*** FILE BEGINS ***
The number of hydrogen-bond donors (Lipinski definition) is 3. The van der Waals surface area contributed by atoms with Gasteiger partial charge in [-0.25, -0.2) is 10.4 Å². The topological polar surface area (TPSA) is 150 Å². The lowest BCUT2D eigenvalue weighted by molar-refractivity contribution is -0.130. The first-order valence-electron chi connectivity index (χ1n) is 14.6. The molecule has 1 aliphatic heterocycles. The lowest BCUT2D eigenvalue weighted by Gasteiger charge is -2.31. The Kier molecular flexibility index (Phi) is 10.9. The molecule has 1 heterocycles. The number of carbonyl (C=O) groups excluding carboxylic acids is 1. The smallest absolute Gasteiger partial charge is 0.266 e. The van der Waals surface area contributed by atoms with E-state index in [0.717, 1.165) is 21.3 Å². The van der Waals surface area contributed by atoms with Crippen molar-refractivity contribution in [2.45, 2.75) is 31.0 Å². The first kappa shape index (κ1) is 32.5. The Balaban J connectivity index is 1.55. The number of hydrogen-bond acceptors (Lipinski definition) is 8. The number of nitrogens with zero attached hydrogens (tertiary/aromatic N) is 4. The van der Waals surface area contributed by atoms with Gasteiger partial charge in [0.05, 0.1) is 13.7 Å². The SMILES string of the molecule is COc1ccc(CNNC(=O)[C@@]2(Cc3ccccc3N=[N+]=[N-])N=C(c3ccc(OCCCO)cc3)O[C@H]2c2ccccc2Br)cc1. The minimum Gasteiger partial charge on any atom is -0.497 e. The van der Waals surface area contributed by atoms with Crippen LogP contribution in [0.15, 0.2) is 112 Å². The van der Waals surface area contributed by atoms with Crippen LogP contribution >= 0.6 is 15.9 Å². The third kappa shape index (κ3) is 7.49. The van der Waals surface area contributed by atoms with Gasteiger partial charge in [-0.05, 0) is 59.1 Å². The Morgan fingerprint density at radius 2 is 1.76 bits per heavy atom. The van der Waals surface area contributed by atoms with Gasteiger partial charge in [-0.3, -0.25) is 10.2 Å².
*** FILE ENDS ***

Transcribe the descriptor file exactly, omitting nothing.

The number of hydrogen-bond donors (Lipinski definition) is 3. The van der Waals surface area contributed by atoms with Gasteiger partial charge in [-0.25, -0.2) is 10.4 Å². The topological polar surface area (TPSA) is 150 Å². The lowest BCUT2D eigenvalue weighted by molar-refractivity contribution is -0.130. The first-order valence-electron chi connectivity index (χ1n) is 14.6. The molecule has 1 aliphatic heterocycles. The lowest BCUT2D eigenvalue weighted by Gasteiger charge is -2.31. The Kier molecular flexibility index (Phi) is 10.9. The molecule has 1 heterocycles. The number of carbonyl (C=O) groups excluding carboxylic acids is 1. The smallest absolute Gasteiger partial charge is 0.266 e. The van der Waals surface area contributed by atoms with E-state index in [0.717, 1.165) is 21.3 Å². The van der Waals surface area contributed by atoms with Crippen molar-refractivity contribution in [2.45, 2.75) is 31.0 Å². The first kappa shape index (κ1) is 32.5. The Balaban J connectivity index is 1.55. The number of hydrogen-bond acceptors (Lipinski definition) is 8. The number of nitrogens with zero attached hydrogens (tertiary/aromatic N) is 4. The van der Waals surface area contributed by atoms with Gasteiger partial charge in [0.05, 0.1) is 13.7 Å². The SMILES string of the molecule is COc1ccc(CNNC(=O)[C@@]2(Cc3ccccc3N=[N+]=[N-])N=C(c3ccc(OCCCO)cc3)O[C@H]2c2ccccc2Br)cc1. The minimum Gasteiger partial charge on any atom is -0.497 e. The van der Waals surface area contributed by atoms with Crippen LogP contribution in [0.15, 0.2) is 112 Å². The van der Waals surface area contributed by atoms with Crippen LogP contribution >= 0.6 is 15.9 Å². The third kappa shape index (κ3) is 7.49. The van der Waals surface area contributed by atoms with Gasteiger partial charge in [-0.05, 0) is 59.1 Å². The Morgan fingerprint density at radius 2 is 1.76 bits per heavy atom. The van der Waals surface area contributed by atoms with Gasteiger partial charge in [-0.3, -0.25) is 10.2 Å².